I remember seeing TV for the first time, a Boston Red Sox game, black and white and grainy. This was about 1956 or 1957. In memory it seems like a daguerreotype.
We did not own a television then, but if one did, reception was poor and the stations were only on the air part of the time. Imagine that. At night, the stations broadcast an image of a flag waving in the breeze on the screen and a military band played the national anthem. After that, there was only a test pattern. It was sort of like a bull’s-eye, and the TV made a buzzing noise. After that: silence.
Silence only happens now when the power goes out.
Americans love an anniversary. We are a sentimental people. So this spring let us pause in life’s pleasures and count its many tears and remember that May 9 is the 50th anniversary of what is known as “the wasteland speech.” On this date the magnificently named Newton N. Minow, chairman of the Federal Communications Commission, swam against the tide when he called television programming “a vast wasteland.”
What was on the boob tube then?
“Perry Mason” and “Leave It To Beaver.” “The Andy Griffith Show” and “Father Knows Best.” “My Three Sons.” “Rawhide.” “Wagon Train.” “Cheyenne.” “The Rifleman.” “Dennis the Menace” and “Lassie.” “The Lawrence Welk Show” and “The Red Skelton Show.” “The Flintstones” and “Bonanza.”
Minow’s intentions may have been for the best, and those shows may not be the stuff of Shakespeare or Dickens or Jane Austen, but we were still a fair pull from a wasteland. In 1961 it was as if William Faulkner and F. Scott Fitzgerald and Dorothy Parker were writing for the small screen. There was no reality TV back then because every American had his or her own reality.
We now have the real vast wasteland Minow worried about: Glenn Beck and Nancy Grace and “Real Housewives of Beverly Hills” and “Jersey Shore” and “Biggest Loser” and “I Used To Be Fat” and “Kourtney and Kim Take New York.” Imagine how sick and twisted TV would be if they remade the shows of 1961 to today’s standards? Imagine what might happen to Lassie. Do you think Lassie was ever fat? Dennis the Menace? Dennis would be a real menace. Meanwhile, back at the Ponderosa, the Cartwrights’ spread on “Bonanza,” imagine some sort of survivalist thing going. Maybe a little “Big Love” meets “Survivor”? Perhaps bestiality? Whoa.
I don’t have a wildly expensive cable package and I cannot tell you, even after trying to figure it out, exactly how many channels I get. Hundreds? And yet most of the time there is nothing to watch and it seems the vast wasteland just gets vaster every year. I saw “The Third Man” on TV the other night. It featured Joseph Cotten, Orson Welles and Trevor Howard and a zither! And it was quite good— but it was written by the great British novelist Graham Greene 62 years ago. They don’t make them like that any more? I’ll say. It was in black and white. There was no sex and little violence.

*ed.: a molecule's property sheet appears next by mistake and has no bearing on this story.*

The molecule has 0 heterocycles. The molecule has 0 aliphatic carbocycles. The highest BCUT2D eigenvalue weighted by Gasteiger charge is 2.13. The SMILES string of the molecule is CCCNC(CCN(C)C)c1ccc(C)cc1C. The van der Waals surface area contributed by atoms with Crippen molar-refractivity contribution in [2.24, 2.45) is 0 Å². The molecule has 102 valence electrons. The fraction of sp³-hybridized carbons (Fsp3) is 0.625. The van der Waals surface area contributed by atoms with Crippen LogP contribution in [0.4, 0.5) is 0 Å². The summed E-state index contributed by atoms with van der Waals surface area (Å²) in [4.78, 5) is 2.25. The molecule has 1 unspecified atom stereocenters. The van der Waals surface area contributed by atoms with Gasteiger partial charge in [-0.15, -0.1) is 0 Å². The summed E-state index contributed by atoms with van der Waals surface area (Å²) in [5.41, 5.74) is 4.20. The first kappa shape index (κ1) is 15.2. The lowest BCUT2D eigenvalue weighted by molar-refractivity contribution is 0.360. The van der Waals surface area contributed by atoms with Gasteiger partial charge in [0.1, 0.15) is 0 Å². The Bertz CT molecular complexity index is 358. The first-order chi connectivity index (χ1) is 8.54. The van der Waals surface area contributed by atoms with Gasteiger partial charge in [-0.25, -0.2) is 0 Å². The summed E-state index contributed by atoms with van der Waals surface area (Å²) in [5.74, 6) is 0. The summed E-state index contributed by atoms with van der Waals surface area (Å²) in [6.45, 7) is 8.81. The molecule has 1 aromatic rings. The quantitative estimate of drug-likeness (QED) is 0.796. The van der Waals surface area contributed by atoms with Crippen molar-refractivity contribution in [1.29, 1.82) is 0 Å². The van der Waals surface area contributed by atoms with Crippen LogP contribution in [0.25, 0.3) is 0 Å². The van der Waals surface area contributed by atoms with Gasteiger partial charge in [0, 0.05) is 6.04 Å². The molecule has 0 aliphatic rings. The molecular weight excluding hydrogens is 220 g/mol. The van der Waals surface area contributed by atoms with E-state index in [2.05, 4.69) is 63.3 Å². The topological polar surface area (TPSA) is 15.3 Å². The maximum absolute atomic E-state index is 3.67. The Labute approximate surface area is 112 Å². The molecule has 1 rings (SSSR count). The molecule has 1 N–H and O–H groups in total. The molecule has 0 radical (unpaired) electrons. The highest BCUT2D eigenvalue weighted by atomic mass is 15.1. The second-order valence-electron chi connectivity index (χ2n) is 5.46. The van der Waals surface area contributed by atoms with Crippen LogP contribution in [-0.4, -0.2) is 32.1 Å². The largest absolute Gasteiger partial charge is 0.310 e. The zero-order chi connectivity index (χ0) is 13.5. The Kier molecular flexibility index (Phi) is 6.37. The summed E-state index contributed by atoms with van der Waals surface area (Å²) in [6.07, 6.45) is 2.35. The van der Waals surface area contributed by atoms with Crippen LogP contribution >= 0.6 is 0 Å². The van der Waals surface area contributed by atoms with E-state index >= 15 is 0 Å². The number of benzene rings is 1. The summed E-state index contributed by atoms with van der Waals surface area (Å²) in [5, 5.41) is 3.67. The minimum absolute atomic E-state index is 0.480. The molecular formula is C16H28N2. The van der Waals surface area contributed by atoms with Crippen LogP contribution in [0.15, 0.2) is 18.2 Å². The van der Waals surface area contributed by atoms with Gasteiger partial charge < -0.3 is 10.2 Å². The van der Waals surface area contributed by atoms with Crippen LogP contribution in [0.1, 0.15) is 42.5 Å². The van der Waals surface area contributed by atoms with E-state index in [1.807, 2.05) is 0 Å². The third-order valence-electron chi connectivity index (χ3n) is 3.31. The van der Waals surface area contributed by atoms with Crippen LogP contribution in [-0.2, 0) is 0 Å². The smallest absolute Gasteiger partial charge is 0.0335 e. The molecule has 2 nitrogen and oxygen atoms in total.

Of course I could have watched “Dog The Bounty Hunter” or “Whacked Out Sports,” featuring midgets fighting bulls. Or “World’s Oldest Conjoined Twins Move Home” or “Say Yes To The Dress” or “Ice Road Truckers.” Well, that’s show biz.
As for news, there is actually very little to be found. CNN is pure prattle. The other stations that purport to offer news peddle instead rancid and crazed commentary by people who have no sense of shame. On the Weather Channel, instead of weather reports, you’re treated to videos of mentally disturbed hillbillies in pickup trucks who decide to “chase” a tornado. Don’t try this at home, kids.
Most of what is on television now is indefensible. Ladies and gentlemen, I give you Maury Povich. This is a program that consists of a sad assortment of poor people, black and white, although most are black. The specialty of the house is domestic depravity or who’s the daddy? Maury’s merry men use DNA and lie detector tests to find out who is the real father of Shawanda or Brianna’s baby. Sometimes stupendously fat folks or their children are on the show, but infidelity is the plat du jour. You can actually buy pink and blue onesies that say, “I Met My Daddy on Maury.”
An audience of mutants like something out of the “Thunderdome” howls during the entire show. I do not use the word depraved lightly. This is as exploitive and terrible and cruel as TV can get. It makes “Cops” and “Operation Repo” and “Swamp Loggers” and “Cash Cab” seem like reruns of “Northanger Abbey” or “Bleak House.”
Brother Minow would’ve had to have been on peyote to have imagined such things.